Pronounced: ( bye-j’yo )

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The Bai-ologist is On-call

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Li Bai inspires baijiu drinkers

It’s the classic story. You’ve been putting off learning all about baijiu for years. It’s not that you aren’t curious, per se, so much as it’s a big, complicated wooly mammoth of a spirits category, and it feels like too much work. You’d do it, sure, but you just don’t have the time or the resources.

Then the world comes crashing to a halt, the hospitality industry collapses, and you’re stuck in an apartment with crippling anxiety and no obvious plan to fill the hours.

It’s a classic story. The “time to finally educate yourself about baijiu” story.

I’m here for you. Stuck in an apartment in Jerusalem with no place to go, I was made for this moment.

You may or may not be aware of this, dear readers, that this website has a special “Ask the Bai-olgist” feature. Send me any questions you’ve ever had about baijiu, and I will answer them to the best of my ability.

Lately we’ve had some really good ones, like those from Mark, who asked me whether baijiu is always a blended spirit, and how long it takes to ferment the various styles of baijiu. Great questions that sent me down long, detailed rabbit holes. Answers can be found here, filed under “answered questions.”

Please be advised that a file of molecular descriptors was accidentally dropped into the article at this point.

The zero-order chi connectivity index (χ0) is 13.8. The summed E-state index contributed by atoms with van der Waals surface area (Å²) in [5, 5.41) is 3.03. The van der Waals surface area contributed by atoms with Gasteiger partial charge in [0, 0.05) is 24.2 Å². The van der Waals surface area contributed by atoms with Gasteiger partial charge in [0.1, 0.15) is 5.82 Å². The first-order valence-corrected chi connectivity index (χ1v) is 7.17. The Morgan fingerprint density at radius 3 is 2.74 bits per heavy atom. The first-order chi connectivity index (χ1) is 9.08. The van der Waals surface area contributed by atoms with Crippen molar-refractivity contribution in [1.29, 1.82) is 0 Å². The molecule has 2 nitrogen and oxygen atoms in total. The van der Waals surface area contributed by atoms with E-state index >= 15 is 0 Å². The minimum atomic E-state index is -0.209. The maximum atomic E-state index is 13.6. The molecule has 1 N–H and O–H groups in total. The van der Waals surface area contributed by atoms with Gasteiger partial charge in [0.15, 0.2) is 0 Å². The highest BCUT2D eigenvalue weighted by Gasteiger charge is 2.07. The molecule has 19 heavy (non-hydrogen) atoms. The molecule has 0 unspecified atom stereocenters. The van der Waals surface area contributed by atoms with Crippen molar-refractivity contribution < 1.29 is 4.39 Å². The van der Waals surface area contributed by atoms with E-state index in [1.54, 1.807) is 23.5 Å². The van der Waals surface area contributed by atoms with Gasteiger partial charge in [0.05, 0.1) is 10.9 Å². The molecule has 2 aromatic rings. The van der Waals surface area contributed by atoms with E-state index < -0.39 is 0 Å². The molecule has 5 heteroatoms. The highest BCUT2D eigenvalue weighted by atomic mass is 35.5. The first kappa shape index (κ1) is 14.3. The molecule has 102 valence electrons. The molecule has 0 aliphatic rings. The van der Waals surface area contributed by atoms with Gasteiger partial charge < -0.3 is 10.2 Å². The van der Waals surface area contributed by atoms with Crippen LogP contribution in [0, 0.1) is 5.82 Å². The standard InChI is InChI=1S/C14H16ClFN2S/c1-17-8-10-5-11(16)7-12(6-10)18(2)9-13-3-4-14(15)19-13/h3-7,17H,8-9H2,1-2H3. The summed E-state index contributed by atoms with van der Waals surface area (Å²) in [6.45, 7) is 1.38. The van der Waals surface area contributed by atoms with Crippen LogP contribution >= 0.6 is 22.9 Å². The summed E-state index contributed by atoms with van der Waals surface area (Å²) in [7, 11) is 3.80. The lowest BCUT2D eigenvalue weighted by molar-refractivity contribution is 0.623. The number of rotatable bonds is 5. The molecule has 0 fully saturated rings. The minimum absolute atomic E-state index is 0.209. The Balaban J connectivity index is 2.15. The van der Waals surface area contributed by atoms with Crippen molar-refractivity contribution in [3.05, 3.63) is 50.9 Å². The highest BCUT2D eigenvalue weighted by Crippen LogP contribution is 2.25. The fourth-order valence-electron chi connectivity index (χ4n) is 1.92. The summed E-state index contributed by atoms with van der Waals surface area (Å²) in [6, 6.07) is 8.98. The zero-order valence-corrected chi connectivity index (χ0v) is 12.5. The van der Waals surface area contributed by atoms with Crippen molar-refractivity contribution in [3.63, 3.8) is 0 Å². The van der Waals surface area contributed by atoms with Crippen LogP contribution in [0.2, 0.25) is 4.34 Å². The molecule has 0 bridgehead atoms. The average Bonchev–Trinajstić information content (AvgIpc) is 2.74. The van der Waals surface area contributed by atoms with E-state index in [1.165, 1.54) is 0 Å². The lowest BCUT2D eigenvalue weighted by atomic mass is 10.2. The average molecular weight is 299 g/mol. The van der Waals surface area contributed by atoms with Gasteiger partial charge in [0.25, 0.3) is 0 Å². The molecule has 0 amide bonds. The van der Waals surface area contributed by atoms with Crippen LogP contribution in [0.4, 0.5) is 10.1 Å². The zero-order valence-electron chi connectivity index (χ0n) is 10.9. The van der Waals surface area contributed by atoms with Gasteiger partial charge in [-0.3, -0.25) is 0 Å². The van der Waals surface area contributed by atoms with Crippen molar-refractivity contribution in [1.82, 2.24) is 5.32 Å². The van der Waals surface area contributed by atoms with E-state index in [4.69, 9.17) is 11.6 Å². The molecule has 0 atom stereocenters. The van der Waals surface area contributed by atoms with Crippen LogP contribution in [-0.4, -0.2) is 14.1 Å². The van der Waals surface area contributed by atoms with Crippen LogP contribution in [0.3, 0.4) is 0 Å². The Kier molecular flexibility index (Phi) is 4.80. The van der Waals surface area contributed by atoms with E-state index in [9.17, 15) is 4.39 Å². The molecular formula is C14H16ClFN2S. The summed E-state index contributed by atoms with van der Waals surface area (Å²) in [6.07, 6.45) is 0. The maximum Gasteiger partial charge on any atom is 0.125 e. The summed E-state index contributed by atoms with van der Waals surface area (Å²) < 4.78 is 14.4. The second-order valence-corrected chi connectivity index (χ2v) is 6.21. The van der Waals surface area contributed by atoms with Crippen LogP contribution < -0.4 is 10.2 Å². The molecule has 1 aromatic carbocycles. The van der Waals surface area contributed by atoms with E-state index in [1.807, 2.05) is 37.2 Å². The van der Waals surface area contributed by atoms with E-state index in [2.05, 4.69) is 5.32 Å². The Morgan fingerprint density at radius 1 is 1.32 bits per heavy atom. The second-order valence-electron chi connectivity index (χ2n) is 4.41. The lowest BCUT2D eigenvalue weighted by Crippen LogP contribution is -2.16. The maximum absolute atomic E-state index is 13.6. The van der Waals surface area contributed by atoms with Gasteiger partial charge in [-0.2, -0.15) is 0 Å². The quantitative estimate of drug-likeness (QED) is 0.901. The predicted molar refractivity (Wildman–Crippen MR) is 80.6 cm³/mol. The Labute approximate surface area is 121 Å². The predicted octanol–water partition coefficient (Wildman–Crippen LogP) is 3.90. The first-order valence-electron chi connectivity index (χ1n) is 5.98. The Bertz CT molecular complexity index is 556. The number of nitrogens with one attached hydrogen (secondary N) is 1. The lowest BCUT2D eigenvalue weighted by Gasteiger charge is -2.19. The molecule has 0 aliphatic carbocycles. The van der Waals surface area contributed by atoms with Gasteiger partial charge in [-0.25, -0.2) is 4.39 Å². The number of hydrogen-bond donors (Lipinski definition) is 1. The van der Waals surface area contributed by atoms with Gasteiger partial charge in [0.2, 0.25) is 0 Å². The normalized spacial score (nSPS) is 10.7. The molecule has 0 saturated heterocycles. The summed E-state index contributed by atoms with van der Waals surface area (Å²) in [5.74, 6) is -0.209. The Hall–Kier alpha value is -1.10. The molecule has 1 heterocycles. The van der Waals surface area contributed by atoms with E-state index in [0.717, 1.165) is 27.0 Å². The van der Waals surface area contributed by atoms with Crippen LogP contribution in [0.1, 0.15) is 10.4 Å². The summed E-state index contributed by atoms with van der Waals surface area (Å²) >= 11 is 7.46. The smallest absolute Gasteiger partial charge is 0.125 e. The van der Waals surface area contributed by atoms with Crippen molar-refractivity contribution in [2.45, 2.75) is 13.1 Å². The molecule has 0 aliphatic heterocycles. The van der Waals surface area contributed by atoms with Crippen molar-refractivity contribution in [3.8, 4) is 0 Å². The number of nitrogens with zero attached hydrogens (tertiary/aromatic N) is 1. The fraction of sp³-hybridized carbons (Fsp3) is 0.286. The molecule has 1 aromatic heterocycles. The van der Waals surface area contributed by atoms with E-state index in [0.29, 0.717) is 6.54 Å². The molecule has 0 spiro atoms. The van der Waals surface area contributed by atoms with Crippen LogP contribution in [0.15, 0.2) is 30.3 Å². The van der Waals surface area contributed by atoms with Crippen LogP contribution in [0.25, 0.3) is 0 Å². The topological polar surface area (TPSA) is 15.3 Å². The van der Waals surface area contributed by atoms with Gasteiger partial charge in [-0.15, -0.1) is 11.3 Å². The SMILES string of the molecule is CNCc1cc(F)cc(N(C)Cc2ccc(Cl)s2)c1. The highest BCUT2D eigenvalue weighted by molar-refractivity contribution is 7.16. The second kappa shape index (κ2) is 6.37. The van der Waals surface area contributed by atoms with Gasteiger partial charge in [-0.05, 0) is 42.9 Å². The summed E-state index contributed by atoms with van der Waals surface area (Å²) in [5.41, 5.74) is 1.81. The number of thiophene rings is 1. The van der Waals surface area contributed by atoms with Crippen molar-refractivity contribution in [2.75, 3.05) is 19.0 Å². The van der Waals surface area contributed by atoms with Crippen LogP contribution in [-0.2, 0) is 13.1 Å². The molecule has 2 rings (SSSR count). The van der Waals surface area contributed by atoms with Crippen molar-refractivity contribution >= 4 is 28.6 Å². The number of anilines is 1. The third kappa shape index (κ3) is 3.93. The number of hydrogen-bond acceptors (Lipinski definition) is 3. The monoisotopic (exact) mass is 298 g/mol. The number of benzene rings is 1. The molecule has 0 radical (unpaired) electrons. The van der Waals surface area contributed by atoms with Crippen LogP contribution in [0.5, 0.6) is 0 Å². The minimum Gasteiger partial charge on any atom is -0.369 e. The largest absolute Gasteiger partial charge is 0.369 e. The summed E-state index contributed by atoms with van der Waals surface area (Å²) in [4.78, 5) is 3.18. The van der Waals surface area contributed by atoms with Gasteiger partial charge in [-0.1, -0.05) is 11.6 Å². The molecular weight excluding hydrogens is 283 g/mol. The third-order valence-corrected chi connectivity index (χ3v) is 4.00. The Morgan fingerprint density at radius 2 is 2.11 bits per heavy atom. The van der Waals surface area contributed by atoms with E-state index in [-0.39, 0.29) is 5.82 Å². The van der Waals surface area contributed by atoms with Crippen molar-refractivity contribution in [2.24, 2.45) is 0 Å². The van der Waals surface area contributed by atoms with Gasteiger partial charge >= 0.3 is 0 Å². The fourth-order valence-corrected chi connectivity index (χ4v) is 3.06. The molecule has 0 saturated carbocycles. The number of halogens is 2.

So what’s that baijiu-related question that keeps you up at night? What is that missing piece of your spirits-afficianado puzzle just waiting to be filled in? Shoot any and all of your questions to derek [at], or post them on Facebook, or @me on Twitter.

Like I said, I’m here for you throughout the crisis. Let’s learn from the Chinese and never drink alone. We could both use the distraction.

And if you are looking for a way to thank me, consider donating life-saving medical equipment to a real doctor or nurse during this crisis:


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Derek Sandhaus

The Bai-ologist

Derek Sandhaus is the educational director of Ming River Baijiu. He is the author of several books about China, including Baijiu: The Essential Guide to Chinese Spirits and the award-winning Drunk in China: Baijiu and the World’s Oldest Drinking Culture. He currently lives with his wife and dog in Washington, D.C.